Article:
In contrast to DBD donation, the circulation has, by definition, already ceased in DCD donors before organ retrieval commences. In controlled DCD donation, the surgical team is ready and waiting in the theatre, while treatment is withdrawn either in the ITU or in the theatre complex. Death may then be instantaneous, but more commonly follows a variable period of time while the blood pressure falls before cardiac arrest occurs. When the blood pressure is insufficient to perfuse the vital organs, functional warm ischaemia commences. In the UK no treatment can be given to the donor prior to death; in the US it is permissible to give heparin to prevent in situ thrombosis. When the retrieval surgery begins the organs are still warm and already ischaemic. Unlike DBD donation, where the organs are mobilised while a circulation is still present, for DCD donation the abdominal organs are perfused with cold preservation solution as soon as the abdomen is opened, to convert warm ischaemia to cold ischaemia; once cooled the organs are rapidly mobilised and removed.
The nomenclature used for the time periods from donation to transplantation is shown in Figure 3c. Warm ischaemia is most deleterious to an organ, and it is often said that a minute of warm ischaemia does the same damage as an hour of cold ischaemia. Since the duration of ischaemia is one of the few things that a surgeon can modify to improve the outcome following transplantation, every effort is made to minimise both warm and cold ischaemia and to transplant the organs as soon as possible.
Contraindications to donation
It has long been established that malignancy and infection can be transferred with a donor organ to the recipient. However, there are occasions, such as when a potential recipient will die if not transplanted immediately, where the balance of risks may favour using at-risk organs. Nevertheless the following are generally considered contraindications to donation:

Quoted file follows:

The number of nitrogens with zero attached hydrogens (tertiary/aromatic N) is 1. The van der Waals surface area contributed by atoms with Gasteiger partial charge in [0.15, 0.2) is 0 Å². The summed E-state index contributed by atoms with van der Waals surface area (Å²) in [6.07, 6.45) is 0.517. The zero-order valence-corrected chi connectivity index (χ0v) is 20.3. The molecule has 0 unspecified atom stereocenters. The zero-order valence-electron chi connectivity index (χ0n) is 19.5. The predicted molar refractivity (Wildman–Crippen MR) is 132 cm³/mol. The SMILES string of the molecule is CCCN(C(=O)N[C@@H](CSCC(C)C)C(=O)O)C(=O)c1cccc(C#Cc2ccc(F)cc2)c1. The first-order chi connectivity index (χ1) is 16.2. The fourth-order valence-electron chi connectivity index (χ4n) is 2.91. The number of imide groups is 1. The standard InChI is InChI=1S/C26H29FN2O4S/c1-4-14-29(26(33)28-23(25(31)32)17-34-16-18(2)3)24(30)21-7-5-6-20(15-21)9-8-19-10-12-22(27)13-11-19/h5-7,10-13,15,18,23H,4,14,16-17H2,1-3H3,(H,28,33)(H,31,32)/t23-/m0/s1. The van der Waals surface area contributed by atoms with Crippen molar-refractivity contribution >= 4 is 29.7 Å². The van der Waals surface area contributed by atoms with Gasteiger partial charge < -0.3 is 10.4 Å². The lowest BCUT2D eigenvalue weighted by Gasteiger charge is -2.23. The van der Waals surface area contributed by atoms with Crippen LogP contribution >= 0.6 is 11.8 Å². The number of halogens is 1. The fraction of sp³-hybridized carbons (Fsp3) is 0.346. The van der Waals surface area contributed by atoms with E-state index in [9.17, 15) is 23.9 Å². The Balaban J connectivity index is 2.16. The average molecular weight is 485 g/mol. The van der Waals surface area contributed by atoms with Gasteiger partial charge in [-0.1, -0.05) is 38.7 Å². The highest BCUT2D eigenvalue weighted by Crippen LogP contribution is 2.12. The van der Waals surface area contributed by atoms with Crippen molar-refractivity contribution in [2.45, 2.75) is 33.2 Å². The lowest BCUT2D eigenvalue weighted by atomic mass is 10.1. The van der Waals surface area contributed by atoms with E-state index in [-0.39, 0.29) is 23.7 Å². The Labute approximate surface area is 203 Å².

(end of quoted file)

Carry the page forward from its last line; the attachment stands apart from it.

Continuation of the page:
· Active cancer, except skin cancer (not melanoma) and some primary brain tumours; this includes recently treated cancers;
· Untreated systemic infection;
· Hepatitis b or c or hiv, except to similarly infected recipients;
· Other rare viral infections, e.g. Rabies.
At the time of retrieval the donor surgeon must do a thorough laparotomy and thoracotomy looking for evidence of occult malignancy, such as a lung, stomach, oesophageal or pancreatic tumour. In addition, it goes without saying that evidence of severe, permanent damage to the organ to be transplanted is a contraindication to its use, e.g. a heart with coronary artery disease or a cirrhotic liver.
Less than ideal organs, sometimes called expanded criteria or marginal organs, are those whose anticipated function is likely to be less than ideal, but nevertheless adequate. Every recipient would like a new organ, but the reality is that all organs are ‘second hand’, and someone dying below the age of 60 usually has significant other comorbidity that contributed to their early death, such as cigarette smoking-associated pathologies or hyper- tension. Deaths from trauma are increasingly uncommon. The severe shortage of organs, particularly from young donors, means that compromises have to be made to balance the risks of dying on the waiting list: 25% of patients awaiting a lung transplant will die in the first year of waiting, as will 15% of those awaiting a liver.